“Given the path that this state set itself on more than a decade ago, we can expect plenty of rolling blackouts,” Californians for Green Nuclear Power legal assistant Gene Nelson told The Epoch Times. “The direction that the state has gone is absolutely contrary to rational grid design.”
The California Independent System Operator (CAISO) most recently issued a statewide Flex Alert for July 9 as a result of extreme weather conditions across the state and potential shortages on the electric grid.
The advisement to conserve electricity from 4 p.m. to 9 p.m. was anticipated to continue into July 10 but the grid stabilized.
With a lack of unreliable electric transmission from Oregon due to the ongoing Bootleg Fire and continuous high temperatures, the state issued another Flex Alert for July 12.
Nelson attributed the need for both Flex Alerts to the state’s heavy investment in solar and wind, which he said are unreliable since both energy sources are intermittent.
“The sun doesn’t always shine, and the amount of time that wind blows is remarkably small,” Nelson said. “To make a wind generator work, it can’t just be a gentle breeze, it’s got to be a good stiff breeze to get those turbine blades turning.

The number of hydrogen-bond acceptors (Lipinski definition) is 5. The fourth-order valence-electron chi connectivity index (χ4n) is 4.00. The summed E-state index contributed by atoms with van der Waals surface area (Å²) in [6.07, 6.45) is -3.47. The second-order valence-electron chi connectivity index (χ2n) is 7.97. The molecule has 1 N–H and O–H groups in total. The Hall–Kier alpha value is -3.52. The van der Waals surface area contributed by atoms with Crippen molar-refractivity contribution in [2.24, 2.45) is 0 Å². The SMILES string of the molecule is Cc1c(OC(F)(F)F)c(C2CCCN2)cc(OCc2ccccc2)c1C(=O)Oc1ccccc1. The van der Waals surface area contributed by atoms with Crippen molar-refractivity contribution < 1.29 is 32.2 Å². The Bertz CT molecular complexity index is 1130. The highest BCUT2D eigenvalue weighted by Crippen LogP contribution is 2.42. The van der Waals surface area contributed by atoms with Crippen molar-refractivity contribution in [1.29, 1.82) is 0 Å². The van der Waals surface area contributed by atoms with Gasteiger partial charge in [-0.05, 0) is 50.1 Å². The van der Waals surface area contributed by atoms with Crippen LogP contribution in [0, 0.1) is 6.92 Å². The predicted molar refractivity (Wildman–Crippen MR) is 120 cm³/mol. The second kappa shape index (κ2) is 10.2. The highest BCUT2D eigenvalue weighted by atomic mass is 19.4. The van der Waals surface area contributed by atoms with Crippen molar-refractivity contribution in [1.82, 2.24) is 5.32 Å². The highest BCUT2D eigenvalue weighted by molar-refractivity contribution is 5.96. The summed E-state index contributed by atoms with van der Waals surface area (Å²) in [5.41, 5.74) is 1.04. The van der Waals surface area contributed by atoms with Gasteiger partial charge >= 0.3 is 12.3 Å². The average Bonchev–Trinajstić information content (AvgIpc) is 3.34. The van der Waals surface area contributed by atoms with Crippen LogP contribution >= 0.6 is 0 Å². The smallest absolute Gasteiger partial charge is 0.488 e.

“If you spend tens of billions of dollars on power that’s only available about 20 percent of the time based on careful review of production data tabulated by the California Independent System Operator, what other results than rolling blackouts would you expect? … We are providing financial rewards to build these inherently intermittent power generation schemes. The outcome is going to be rolling blackouts. … It’s our tax dollars going to make our power grid more fragile.”
Other energy resources such as hydro have been limited due to the lack of snowpacks and rain, he said.
“For the second year in a row, there’s been significant decreases of hydropower production in the state, so that puts a greater demand on natural gas,” Nelson said.
Nelson said that about 60 percent of energy released in the state is natural gas. To combat the release of fumes into the atmosphere, he said he advocates for the use of nuclear power.
“The problem is, as you burn more natural gas, you exacerbate climate change,” he said. “It’s a vicious cycle. That’s why you want to use nuclear power, because nuclear power doesn’t emit anything into the atmosphere. So, you’re not worsening climate change.”
According to CAISO data, on July 9, the state was running heavily on natural gas, peaking at nearly 25,000 megawatts at 9 p.m.
The use of renewable energy such as solar and wind peaked at over 14,000 megawatts before significantly dropping to around 5,000 to 6,000 megawatts in the evening.
Large hydro usage remained low throughout the day, ranging from 900 to 5,000 megawatts.
With an increased demand for natural gas, Nelson foresees the prices continuing to rise. Intermittent power sources will make the grid more fragile, he said.
“It’s a problem when you have a grid that is so dependent on natural gas,” he said. “Our over-dependence on natural gas is why we’re seeing a Flex Alert … and we’re going to see lots of them this summer,” he said. “We’re going to probably see rolling blackouts again this summer because of decreased large hydro production.”
During Flex Alerts, CAISO asks Californians to keep their thermostats to 78 degrees or higher, avoid using major appliances, and switch off unnecessary lights.